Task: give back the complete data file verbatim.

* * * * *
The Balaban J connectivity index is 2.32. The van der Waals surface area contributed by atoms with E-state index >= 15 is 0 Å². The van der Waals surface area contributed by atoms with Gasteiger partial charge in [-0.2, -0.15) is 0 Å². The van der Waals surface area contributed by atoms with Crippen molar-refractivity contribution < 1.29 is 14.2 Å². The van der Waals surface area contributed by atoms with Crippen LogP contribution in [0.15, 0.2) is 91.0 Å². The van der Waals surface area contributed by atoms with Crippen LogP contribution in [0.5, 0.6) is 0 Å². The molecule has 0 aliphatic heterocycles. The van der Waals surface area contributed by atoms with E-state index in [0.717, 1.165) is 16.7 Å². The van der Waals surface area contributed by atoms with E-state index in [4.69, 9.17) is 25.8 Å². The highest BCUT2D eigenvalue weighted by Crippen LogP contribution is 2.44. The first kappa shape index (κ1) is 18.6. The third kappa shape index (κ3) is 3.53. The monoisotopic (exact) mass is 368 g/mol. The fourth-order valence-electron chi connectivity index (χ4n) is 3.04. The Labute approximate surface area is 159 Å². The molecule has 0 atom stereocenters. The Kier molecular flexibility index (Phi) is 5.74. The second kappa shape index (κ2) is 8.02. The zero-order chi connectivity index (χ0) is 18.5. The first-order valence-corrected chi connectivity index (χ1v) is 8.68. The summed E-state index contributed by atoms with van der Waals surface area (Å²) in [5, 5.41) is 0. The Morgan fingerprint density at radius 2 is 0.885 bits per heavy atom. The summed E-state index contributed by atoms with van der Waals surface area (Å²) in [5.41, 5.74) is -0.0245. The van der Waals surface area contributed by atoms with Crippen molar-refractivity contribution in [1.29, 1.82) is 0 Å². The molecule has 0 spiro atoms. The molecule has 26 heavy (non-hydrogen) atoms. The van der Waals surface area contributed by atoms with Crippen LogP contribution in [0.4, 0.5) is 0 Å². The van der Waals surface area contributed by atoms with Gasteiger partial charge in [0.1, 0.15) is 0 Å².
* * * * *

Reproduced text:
The Balaban J connectivity index is 2.32. The van der Waals surface area contributed by atoms with E-state index >= 15 is 0 Å². The van der Waals surface area contributed by atoms with Gasteiger partial charge in [-0.2, -0.15) is 0 Å². The van der Waals surface area contributed by atoms with Crippen molar-refractivity contribution < 1.29 is 14.2 Å². The van der Waals surface area contributed by atoms with Crippen LogP contribution in [0.15, 0.2) is 91.0 Å². The van der Waals surface area contributed by atoms with Crippen LogP contribution in [0.5, 0.6) is 0 Å². The molecule has 0 aliphatic heterocycles. The van der Waals surface area contributed by atoms with E-state index in [0.717, 1.165) is 16.7 Å². The van der Waals surface area contributed by atoms with E-state index in [4.69, 9.17) is 25.8 Å². The highest BCUT2D eigenvalue weighted by Crippen LogP contribution is 2.44. The first kappa shape index (κ1) is 18.6. The third kappa shape index (κ3) is 3.53. The monoisotopic (exact) mass is 368 g/mol. The fourth-order valence-electron chi connectivity index (χ4n) is 3.04. The Labute approximate surface area is 159 Å². The molecule has 0 atom stereocenters. The Kier molecular flexibility index (Phi) is 5.74. The second kappa shape index (κ2) is 8.02. The zero-order chi connectivity index (χ0) is 18.5. The first-order valence-corrected chi connectivity index (χ1v) is 8.68. The summed E-state index contributed by atoms with van der Waals surface area (Å²) in [5, 5.41) is 0. The Morgan fingerprint density at radius 2 is 0.885 bits per heavy atom. The summed E-state index contributed by atoms with van der Waals surface area (Å²) in [5.41, 5.74) is -0.0245. The van der Waals surface area contributed by atoms with Crippen molar-refractivity contribution in [1.29, 1.82) is 0 Å². The molecule has 0 spiro atoms. The molecule has 26 heavy (non-hydrogen) atoms. The van der Waals surface area contributed by atoms with Crippen LogP contribution in [0.4, 0.5) is 0 Å². The van der Waals surface area contributed by atoms with Gasteiger partial charge in [0.1, 0.15) is 0 Å².